North Korean pork prices have reportedly soared in the past six months. Some are saying that the North Korean authorities may have reached their limit in effectively adjusting pork prices, something they have done ever since the outbreak of African Swine Fever (ASF) in the country.
One kilogram of pork cost KPW 14,000 in Pyongyang as of early October last year. However, the same amount of pork recently traded for KPW 22,000, meaning that the price has increased by 57% in just six months.
Daily NK reported in October of last year that the sale of piglets was virtually suspended due to a resurgence of ASF in some areas of North Korea, causing prices to soar. Pork prices appear to have continued rising even after the publication of that report.
“Most sows in North Korea died from ASF, making it impossible to produce piglets,” Cho Choong-hee, the director of the Good Farmer’s Research Institute, recently told Daily NK. “They built pork-related factories in each province last year to bolster pork production, but because there are not enough pigs, these efforts have fallen short of expectations.
“Many pigs sold in North Korean markets were sold by individuals who raise pigs on the side [in addition to their regular job],” Cho further explained, adding, “There weren’t enough pigs to begin with, and then even if someone managed to find pigs and raise them, they were dying from enzootic ASF, which caused a severe shortage in the supply of pork.”
Cho further told Daily NK that “because pork prices are up, demand for replacement meats such as duck and chicken has increased,” but that “finding ducks and chickens has become difficult due to avian influenza.”
In short, Cho told Daily NK that prices have increased because of the lack of supply, which stems from both the lack of pork and the dearth of alternative meats.
That being said, pork prices in the country have increased to an unusual degree.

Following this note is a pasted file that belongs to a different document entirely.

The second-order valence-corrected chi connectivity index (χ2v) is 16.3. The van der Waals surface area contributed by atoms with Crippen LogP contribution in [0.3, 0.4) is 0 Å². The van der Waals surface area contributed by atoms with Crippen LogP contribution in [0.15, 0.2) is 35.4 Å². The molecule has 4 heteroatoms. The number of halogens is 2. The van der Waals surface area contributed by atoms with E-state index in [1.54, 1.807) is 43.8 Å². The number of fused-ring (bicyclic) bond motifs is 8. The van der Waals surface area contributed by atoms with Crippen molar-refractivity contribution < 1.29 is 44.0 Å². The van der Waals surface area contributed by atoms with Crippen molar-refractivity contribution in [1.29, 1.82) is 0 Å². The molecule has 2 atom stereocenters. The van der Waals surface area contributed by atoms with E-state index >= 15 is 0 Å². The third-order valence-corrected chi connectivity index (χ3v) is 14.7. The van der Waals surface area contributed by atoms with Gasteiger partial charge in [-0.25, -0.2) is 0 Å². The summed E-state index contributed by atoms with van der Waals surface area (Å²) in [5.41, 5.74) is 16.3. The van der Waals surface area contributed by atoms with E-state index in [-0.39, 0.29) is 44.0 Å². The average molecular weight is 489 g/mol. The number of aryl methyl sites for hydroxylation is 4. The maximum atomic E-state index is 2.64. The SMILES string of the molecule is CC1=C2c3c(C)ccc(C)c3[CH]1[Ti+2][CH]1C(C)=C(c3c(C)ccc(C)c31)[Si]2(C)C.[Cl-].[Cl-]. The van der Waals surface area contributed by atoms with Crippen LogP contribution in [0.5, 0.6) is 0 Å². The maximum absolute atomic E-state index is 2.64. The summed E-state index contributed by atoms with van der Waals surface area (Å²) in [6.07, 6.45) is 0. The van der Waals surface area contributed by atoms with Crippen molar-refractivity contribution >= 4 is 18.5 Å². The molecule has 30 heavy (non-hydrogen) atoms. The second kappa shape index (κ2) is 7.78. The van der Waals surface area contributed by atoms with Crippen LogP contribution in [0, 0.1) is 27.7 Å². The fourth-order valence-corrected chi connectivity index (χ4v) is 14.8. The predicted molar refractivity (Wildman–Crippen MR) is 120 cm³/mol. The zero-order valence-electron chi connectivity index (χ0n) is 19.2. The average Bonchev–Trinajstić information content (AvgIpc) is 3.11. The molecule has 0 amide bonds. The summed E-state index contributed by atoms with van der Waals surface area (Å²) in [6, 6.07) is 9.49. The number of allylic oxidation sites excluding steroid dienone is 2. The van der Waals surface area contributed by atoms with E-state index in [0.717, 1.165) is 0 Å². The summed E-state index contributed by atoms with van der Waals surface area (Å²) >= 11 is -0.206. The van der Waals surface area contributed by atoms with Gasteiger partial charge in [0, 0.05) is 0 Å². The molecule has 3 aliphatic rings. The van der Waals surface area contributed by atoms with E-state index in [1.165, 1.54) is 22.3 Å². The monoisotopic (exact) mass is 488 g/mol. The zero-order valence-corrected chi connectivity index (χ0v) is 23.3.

Between May 2019 and October 2020, North Korea reported domestic cases of ASF to the World Organization for Animal Health. During this time, pork prices fluctuated slightly, oscillating between KPW 13,000 and KPW 15,000 per kilogram.
However, prices reportedly started rising beginning in October of last year, recently exceeding KPW 20,000 per kilogram.
Because of this, there is speculation that North Korea’s price control policies may not be effective anymore.
North Korea is doing all that it can to prevent the spread of COVID-19 within the country by halting trade and blocking the smuggling of goods into the country. This has caused adverse effects on the supply of daily necessities along with significant inflation of commodity prices. In response, North Korean authorities have implemented price controls to stabilize the prices of these goods.
In November of last year, the country’s Cabinet issued a nationwide directive that implemented new “market management regulations.” The regulations called for upper and lower limits for prices to be agreed upon by local party committees, and imposed fines on those who sell goods for prices outside the state-mandated price range.
Pork prices temporarily decreased during the month of December after the new regulations were implemented. However, prices began to sharply increase in January.
Most of North Korea’s price controls have led to supply shortages, which have in turn contributed to price increases.
It is possible that North Korea’s full-fledged implementation of price control measures and other regulations have led to market instability price increases. The price of corn, one North Korea’s basic commodities, has been impacted in this way.
There are concerns, moreover, that the North Korean people could face major difficulties due to inflation if the authorities continue to impose price controls without resolving supply shortages.
Translated by S & J